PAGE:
An insight in the possessive appeal of Tsutsube


The last time I was enveloped in the spirit of a traditional dance was last year at the Kuru Dance festival. That was after watching Basarwa’s healing dance under the moon.

Almost a year later now I am reeling over the Tsutsube dance group from Charleshill that generated electricity on the dance floor, this past holidays.

Xanxase group that won the Tsutsube category last year managed to retain their top prize. The group showed other competing groups why they are the hottest Tsutsube outfit in the country. Xanxase is a Sesarwa word meaning being active. So I finally found out how a community of out of school dancers could explore its physical and creative potential when they come together.

Tsutsube is one of those dances that possess a spiritual aspect and the Xanxase did not lack anything in that regard.

The moment they stepped on stage the sold out crowd at SSKB auditorium cheered wildly as if anticipating what was about to happen. I had never underestimated the power of traditional song and dance but it had been some time since anyone touched my tenacity, my courage and strength with the power of dance to be specific.

Xanxase’s powerful performance and even their smiles were enough to explode the competitions into life. They conveyed the transformative power of dance, and illustrated the beautiful moments as if they were visual artists.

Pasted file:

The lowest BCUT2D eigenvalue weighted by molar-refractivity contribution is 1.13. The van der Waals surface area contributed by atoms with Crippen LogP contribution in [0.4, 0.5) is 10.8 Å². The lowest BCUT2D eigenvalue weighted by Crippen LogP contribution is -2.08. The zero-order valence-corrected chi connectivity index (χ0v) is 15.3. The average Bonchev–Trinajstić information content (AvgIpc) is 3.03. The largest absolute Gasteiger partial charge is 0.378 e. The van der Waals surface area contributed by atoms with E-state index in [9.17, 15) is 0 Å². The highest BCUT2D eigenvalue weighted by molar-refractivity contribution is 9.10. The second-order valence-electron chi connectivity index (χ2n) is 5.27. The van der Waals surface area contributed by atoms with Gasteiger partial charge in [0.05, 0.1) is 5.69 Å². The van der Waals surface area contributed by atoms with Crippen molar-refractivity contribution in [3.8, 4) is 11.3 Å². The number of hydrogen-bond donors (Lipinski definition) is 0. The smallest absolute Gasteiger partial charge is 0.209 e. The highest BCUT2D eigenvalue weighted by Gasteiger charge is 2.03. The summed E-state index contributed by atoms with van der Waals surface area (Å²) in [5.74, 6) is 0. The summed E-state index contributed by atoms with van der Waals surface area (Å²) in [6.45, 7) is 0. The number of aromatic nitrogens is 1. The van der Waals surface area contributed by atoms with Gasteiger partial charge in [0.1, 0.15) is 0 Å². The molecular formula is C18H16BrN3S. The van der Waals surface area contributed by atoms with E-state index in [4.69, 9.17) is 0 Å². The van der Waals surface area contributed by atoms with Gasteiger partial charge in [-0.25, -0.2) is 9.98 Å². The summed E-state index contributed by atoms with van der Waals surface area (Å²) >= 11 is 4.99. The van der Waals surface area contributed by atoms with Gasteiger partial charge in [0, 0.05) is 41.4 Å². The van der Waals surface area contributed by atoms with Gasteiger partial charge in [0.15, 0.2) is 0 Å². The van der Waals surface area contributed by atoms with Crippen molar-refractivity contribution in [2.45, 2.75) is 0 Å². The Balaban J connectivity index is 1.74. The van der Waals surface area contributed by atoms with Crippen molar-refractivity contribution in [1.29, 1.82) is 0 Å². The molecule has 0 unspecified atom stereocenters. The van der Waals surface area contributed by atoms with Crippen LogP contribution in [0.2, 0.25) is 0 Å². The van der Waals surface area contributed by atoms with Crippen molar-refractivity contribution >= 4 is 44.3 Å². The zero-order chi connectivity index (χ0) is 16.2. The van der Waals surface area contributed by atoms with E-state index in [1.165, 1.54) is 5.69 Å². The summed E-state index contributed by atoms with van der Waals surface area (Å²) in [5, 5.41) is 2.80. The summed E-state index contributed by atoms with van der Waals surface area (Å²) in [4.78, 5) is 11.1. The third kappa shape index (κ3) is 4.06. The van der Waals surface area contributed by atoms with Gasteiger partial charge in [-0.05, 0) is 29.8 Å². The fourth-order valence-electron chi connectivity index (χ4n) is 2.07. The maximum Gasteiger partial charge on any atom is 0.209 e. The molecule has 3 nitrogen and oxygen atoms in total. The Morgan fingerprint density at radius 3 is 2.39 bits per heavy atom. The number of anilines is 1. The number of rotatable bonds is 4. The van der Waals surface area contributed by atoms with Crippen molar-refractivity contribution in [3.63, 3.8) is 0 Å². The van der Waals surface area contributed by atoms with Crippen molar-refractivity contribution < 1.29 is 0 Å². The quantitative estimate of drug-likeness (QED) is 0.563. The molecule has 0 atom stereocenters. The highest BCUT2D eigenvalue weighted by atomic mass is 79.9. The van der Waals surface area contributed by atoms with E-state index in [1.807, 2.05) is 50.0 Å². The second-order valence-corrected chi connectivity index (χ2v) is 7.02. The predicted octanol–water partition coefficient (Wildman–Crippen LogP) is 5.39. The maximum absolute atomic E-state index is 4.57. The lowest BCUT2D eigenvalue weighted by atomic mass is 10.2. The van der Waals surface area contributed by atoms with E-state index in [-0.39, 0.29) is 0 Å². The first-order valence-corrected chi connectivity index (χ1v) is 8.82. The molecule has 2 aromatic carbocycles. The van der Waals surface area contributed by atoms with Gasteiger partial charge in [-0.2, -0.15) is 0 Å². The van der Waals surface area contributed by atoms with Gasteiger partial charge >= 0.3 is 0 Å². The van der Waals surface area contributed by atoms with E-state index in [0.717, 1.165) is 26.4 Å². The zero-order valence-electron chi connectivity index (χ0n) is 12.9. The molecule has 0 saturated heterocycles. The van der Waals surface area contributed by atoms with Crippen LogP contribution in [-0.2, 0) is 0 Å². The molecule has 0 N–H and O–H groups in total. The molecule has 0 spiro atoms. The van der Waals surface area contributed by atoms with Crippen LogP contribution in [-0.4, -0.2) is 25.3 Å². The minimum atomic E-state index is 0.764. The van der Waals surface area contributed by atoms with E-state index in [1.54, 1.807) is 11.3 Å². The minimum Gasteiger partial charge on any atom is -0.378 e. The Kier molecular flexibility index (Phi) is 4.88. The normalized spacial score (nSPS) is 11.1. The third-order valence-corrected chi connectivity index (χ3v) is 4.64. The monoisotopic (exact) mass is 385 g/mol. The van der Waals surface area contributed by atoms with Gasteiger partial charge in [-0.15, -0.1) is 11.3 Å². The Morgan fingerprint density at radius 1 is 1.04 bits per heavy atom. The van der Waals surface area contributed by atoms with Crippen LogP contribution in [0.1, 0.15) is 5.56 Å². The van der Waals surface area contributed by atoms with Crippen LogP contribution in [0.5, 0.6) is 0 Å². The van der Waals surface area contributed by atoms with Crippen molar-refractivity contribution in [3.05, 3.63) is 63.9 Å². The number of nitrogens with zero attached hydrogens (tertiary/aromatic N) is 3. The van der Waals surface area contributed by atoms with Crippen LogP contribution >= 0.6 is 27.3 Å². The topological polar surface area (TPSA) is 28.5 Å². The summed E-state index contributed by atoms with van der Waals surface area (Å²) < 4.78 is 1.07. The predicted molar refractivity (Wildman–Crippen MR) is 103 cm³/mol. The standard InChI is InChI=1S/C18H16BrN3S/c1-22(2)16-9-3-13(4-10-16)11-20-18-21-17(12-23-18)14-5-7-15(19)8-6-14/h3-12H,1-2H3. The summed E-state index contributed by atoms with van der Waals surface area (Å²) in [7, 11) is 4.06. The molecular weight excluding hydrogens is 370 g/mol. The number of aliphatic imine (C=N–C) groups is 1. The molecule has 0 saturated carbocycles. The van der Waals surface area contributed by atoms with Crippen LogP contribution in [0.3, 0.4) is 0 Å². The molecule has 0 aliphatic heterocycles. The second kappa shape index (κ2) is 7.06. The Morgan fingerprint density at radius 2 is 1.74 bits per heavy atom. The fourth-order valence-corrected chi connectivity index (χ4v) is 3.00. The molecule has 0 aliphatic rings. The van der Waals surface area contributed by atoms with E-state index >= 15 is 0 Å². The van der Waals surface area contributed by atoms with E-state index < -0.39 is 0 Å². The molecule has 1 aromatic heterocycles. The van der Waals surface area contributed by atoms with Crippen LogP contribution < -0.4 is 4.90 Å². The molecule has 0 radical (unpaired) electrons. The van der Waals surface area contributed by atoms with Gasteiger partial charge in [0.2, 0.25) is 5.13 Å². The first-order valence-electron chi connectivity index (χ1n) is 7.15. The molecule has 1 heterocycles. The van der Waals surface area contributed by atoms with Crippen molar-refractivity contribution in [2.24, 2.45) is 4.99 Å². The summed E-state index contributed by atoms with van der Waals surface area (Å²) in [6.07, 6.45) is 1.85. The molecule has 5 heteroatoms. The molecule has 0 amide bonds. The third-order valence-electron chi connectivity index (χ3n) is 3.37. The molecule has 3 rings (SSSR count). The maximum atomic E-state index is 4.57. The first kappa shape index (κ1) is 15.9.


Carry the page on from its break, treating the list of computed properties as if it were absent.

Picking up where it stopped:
The female dancers who took turns to awe and charm the audience profoundly reinforced my belief in the sway of dance. There is something about a moving body that tells a story, and the Tsutsube dance on its own never ceases to amaze.

The way the male dancers flayed the flywhisk (seditse) and the manner in which they moved their shoulders were quintessentially careful and precise. The female dancers performed more complicated dances whose choreographies were based more on individual brilliance than routine. The ladies were the crowd favourite and their dances lasted only for a brief moment.

They clearly performed unthinkingly and symbolically. One of the female dancers whirled around several times and she seemed possessed or hypnotized. It was like a religious performance combined with wild dancing, possession and stupor. 

It looked like they could access feelings of the spectator. Whatever their feeling, the Nxanxase dancers got a chance to let it all go and connect with their own body in a stunning way.

Nxanxase dancers for a moment there had the timekeeper forget his job because their performance lasted longer than permitted. In that stage there was that nonjudgmental, all-encompassing, and free environment, because their body movements took care of all of us.  I was not even aware of what was actually going on around me and my attention was right in the centre of the stage. Nxanxase made dancing look easy and made me to forget about the hard rules in dance.

They were coordinated and perfect and I suddenly had this wish to up on stage and dance. I was tired of the experience of sitting and watching amazing dancers become who they are on stage. But overall, Nxanxase owned that stage, they humbled their opponents and most importantly, they left a mark on our still-thumping hearts.

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